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Operators and handset vendors plug standard charger

Micro USB chargers should save some green

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MWC An alliance of operators and handset manufacturers has blown a substantial hole in the mobile accessories market by agreeing on a standard power charger for mobile phones.

Orange, Telefonica, Vodafone, 3, AT&T, mobilkom Austria, T-Mobile, Telenor Telstra, Nokia, Samsung, Motorola, LG and Sony Ericsson have agreed a micro USB standard for all mobile phones.

The scheme to implement the obvious has been led by the GSM Association. It was sealed last Friday and was announced by Rob Conway of the GSMA this morning. He billed it as a green, cost-reducing plan because the emphasis of his speech was how mobile telecoms is the global economic saviour.

The pitch is to produce a standard compliant charger which will power future generations of phones. This will allow manufacturers to ship phones without a charger, and mean that other people's chargers will charge your phone if you are caught short.

It’s not the first time micro USB has been proposed as a universal mobile charger. The GSMA announcement piggybacks an OMTP recommendation. OMTP is a talking-shop for operators who want to undermine the differentiation of handsets and so tilt the loyalty of consumers away from handsets.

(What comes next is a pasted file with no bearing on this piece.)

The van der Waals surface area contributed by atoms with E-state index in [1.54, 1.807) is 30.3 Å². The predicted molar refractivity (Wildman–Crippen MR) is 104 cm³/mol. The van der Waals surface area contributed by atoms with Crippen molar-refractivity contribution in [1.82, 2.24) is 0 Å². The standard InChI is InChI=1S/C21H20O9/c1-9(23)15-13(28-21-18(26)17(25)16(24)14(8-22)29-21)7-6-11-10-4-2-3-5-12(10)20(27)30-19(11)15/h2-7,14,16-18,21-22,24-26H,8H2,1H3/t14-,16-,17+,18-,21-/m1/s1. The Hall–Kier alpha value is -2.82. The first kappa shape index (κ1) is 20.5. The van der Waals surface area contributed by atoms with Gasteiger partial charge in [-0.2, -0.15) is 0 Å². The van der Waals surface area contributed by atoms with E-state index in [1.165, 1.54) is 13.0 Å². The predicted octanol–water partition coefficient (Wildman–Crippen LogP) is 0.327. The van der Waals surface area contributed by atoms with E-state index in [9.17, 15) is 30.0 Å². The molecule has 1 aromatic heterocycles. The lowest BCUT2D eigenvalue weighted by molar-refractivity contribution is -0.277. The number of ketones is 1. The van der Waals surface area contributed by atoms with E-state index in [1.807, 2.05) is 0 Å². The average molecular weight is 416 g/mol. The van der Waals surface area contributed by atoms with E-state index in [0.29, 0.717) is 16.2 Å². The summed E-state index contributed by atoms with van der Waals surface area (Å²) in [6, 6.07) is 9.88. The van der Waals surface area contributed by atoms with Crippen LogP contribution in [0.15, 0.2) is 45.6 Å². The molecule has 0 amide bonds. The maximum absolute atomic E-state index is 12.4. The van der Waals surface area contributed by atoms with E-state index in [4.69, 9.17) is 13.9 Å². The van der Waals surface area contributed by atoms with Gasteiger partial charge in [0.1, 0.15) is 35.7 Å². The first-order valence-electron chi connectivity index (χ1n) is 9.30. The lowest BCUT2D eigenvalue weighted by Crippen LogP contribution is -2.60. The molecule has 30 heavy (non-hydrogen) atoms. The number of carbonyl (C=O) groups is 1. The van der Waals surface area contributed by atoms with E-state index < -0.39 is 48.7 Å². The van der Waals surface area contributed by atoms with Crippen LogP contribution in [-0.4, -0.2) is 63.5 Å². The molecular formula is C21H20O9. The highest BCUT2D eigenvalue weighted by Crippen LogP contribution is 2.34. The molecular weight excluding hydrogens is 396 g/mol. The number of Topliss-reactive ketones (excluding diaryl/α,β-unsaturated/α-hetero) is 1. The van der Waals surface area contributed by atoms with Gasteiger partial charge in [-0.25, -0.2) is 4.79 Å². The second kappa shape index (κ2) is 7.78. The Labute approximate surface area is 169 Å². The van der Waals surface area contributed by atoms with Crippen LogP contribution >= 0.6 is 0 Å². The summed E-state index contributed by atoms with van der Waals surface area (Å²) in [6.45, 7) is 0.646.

Having failed to establish a standard OS with the un-mourned SavaJe, OMTP went for the charger which was always bound to be popular and give OMTP credibility. This was in turn riding on a Chinese government mandate in 2006.

The last two attempts having obviously failed, Rob Conway didn’t say when the certified compatible charger will appear but he did say that the GSMA has set a target for 50 per cent of phones shipped in 2012 to use this charger.

This might prove tough. Higher data speeds, for instance the ability to capture hi-def video on a mobile, will need a better connector than micro USB. This can be solved with two connectors.

A tougher issue is the need for ultra low cost handsets, where every cent matters, to move to something more expensive than a barrel connector to meet the new mandate. These alone might account for more than five per cent of the phones sold in 2012, which makes the GSMA aim a challenge. ®

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